This started out as a post about three different songs by three different artists. But I found Ponty’s music so compelling and I’ve written about him so little (i.e., not at all) that I figured it was about time I gave him some space.
“Trying to invent is not something I ever had in mind when composing or practicing violin. I just like exploring different ways to compose and also try new techniques on my instrument just to break the routine. It does not always work but sometimes you come up with an idea that nobody else had thought of before, and so you invent a bit by chance, just because you are not afraid to be different”. – Jean-Luc Ponty in an interview.
French violinist Jean-Luc Ponty has been a force in music since just about forever. His parents were classical musicians and teachers and he himself was admitted to the impressive-sounding Conservatoire National Superiéur de Musique de Paris. (Not associated with Trump University.)
Interestingly, while still a member of a Parisian orchestra, he was playing clarinet and sax on the side in jazz bands. One night he showed up at a club with only violin in hand, played, and well, the rest is history. Given the choice between classical and jazz he chose the latter and the world of jazz is better for it.
It’s not that the violin did not exist as a jazz instrument prior to Ponty. Far from it. Stephane Grappelli of the Quintette of the Hot Club of France was a pioneer in that space. But Ponty’s freedom in playing led some to say he was the first to sound like a horn and have the virtuosity of a Coltrane.
Suffice it to say the only person Ponty appears to have never jammed with is me. A short list includes Frank Zappa, Allan Holdsworth, Bela Fleck, Elton John (Honky Chateau), Chick Corea, Mahavishnu Orchestra – a veritable who’s who of rock, pop, and jazz.
One thing I didn’t know till I researched this post was that in 2014, Ponty and Jon Anderson formed the Anderson Ponty band. They toured and released an album called Better Late Than Never. (In reference to the fact that they’d been wanting to work together for years.) I listened to it and while it’s good, it sounds more to me like Yes with violins than jazz so I didn’t include a song in this post. If you’re curious, check it out here.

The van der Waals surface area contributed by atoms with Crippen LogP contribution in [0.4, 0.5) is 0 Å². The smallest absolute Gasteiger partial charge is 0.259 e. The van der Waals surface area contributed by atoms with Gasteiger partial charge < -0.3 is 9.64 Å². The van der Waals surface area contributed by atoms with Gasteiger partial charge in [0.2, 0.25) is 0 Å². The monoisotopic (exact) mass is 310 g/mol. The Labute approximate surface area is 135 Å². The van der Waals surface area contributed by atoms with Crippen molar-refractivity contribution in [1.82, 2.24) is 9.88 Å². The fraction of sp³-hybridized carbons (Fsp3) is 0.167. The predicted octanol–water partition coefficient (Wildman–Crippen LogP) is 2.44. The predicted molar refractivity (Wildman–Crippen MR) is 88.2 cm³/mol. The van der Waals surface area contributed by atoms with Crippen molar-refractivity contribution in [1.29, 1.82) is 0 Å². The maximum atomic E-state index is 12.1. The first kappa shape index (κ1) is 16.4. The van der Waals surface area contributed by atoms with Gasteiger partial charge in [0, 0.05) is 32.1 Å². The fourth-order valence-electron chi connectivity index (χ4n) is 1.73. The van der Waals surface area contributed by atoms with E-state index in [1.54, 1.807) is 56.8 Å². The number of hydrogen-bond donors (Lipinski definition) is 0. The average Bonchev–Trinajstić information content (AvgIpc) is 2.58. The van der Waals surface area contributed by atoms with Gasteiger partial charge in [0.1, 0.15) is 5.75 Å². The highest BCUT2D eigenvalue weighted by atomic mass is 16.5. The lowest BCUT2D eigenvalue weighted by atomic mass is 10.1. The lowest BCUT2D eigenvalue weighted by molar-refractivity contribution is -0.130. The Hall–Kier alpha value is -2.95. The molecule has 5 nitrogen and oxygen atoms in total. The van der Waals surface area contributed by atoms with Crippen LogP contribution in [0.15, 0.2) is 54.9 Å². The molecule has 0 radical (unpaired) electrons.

I’ll jump around a little bit chronologocially. First up is an album that came out in the ’70’s, the last great heyday of fusion. The album is called Imaginary Voyage and I have always loved the opening tune, “New Country.” It’s a foot-stompin’ country-jazz hoedown of sorts. When’s the last time you heard one of them? That’s what I thought. (Daryl Stuermer on guitar who later played with Genesis and then Phil Collins solo):
By the late ’60s, Ponty had played in several jazz festivals and through connections there got signed to the now-defunct World Pacific label. Through that label he met keyboardist George Duke and together they recorded an album called The Jean-Luc Ponty Experience with the George Duke Trio.
Ponty had a long association with Frank Zappa whom he met through his label, not Duke, who was not yet playing with Zappa. In fact, Ponty emigrated to the States largely on the urging of Zappa who wanted Ponty to tour with him. Jean-Luc “loved his instrumental pieces” and played on several Zappa albums including Hot Rats and Overnite Sensation and toured with the FZ.
In 1970, Ponty recorded an album called King Kong: Jean-Luc Ponty Plays the Music of Frank Zappa. The title track is from Zappa’s Uncle Meat album and on that album, it is a suite that takes up one whole side.* There are two bass players on Ponty’s album, Buell Neidlinger, and Wilton Felder. I don’t know which of them is on this track but his work is outstanding:
Ponty eventually had a falling-out with Zappa which rumor (always a reliable indicator) has it was over money. At least that’s Zappa’s version. Jean-Luc’s version is that his role was getting increasingly smaller as Zappa started giving more time over to comedic bits. Either way he left.
Another jump in time here to feature a great album by three incredible musicians (Ponty, guitarist Al Di Meola, bassist Stanley Clarke)** called The Rite of Strings. This is a number Ponty wrote called “Renaissance” and it has the three virtuoso dudes in fine form (can’t find on Spotify, alas):
I’ll leave you with a little bit of live Ponty. This is from a DVD called Jean-Luc Ponty in Concert. It’s called “Jig” and has some outstanding ensemble playing as well as some great solos not only by Jean-Luc but also pianist William Lecomte:
Spotify link (studio version)
At 75, Jean-Luc Ponty is still going strong. According to his website, he’s scheduled to play a few select dates in Europe in spring 2018.
*One movement is called “King Kong (As Played By 3 Deranged Good Humor Trucks).”
**George Duke and Stanley Clarke had a long association as the Clarke/Duke project.
Sources – Ponty’s home page; Wikipedia; Ponty interview